O: Say I'm interested in Seabiscuit, but I don't have the time to read Laura Hillenbrand's book. Do I see the movie, or do I listen to your book-on-tape?

CS: I don't know, that's up to you. I'll tell you what: There are a bunch of people who are just addicted to those things, those audiobooks. They're awfully fun to do. You don't have to shave, and they only take two days. And you get to play all the characters. Seabiscuit was a joy. That's the greatest story on Earth.

O: What is that process like?

CS: I've always been a big reader, and I love reading. Once I started doing them—I've done like 50 now—I found the experience to be extremely pleasant, especially if you have a good, calm producer. You want the writing to be good. One thing I've learned is that there are a lot of bad books out there. When you get to a good one, just like the right script or the right play, you're really grateful to be there. And when they're well-written, they're just so much easier to do. But it's a lonely experience, and I mean that in a positive way. It's just you and the mic.

O: Does it matter to you if the book you read is abridged or unabridged?

CS: Yeah, it does a little. Again, though, if it's a good book, usually it's unabridged, because the author has fought for that, if they have any kind of name at all. I always make sure the author has signed off on it, one way or another.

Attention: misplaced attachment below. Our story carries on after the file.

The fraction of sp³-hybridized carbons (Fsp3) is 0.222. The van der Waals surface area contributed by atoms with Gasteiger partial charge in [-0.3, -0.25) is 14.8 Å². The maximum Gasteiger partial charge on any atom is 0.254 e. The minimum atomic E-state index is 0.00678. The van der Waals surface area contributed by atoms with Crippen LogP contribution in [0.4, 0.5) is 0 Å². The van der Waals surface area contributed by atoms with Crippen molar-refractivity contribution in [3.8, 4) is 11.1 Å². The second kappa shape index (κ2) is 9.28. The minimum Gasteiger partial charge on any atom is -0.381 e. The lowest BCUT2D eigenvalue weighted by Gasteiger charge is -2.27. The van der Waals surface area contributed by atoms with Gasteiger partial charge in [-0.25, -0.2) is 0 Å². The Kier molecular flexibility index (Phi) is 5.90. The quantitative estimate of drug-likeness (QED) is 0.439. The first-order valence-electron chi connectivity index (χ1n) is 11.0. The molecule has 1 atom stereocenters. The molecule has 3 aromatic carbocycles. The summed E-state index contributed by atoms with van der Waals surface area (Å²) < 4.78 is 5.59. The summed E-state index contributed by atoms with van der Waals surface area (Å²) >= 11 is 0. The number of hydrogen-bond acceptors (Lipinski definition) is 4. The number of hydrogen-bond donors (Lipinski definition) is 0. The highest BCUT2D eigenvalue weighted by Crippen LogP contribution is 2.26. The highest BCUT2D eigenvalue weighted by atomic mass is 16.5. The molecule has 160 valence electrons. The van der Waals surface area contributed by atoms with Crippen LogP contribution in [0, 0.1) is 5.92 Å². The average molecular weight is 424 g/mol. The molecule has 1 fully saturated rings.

O: Outside of the Carroll Ballard film, what's next for you?

CS: Off The Map, this movie I directed [starring] Joan Allen and Sam Elliott and this amazing young girl named Valentina De Angelis. It's a very different movie for me, a rural film set way out in northern New Mexico, the middle of nowhere. It takes place in the summer of 1974, and it's about what happens to a family when an IRS guy comes out to audit them. It's like the movies I loved to watch as an audience member—environmental movies like Walkabout, Tender Mercies, Desert Bloom, The Black Stallion. Movies with animals and deserts and things. I just love shit like that.

O: And you're finding yourself more interested in directing than acting these days?

CS: Absolutely. I gotta act to pay the bills. But right now, acting is just something I do between directing jobs.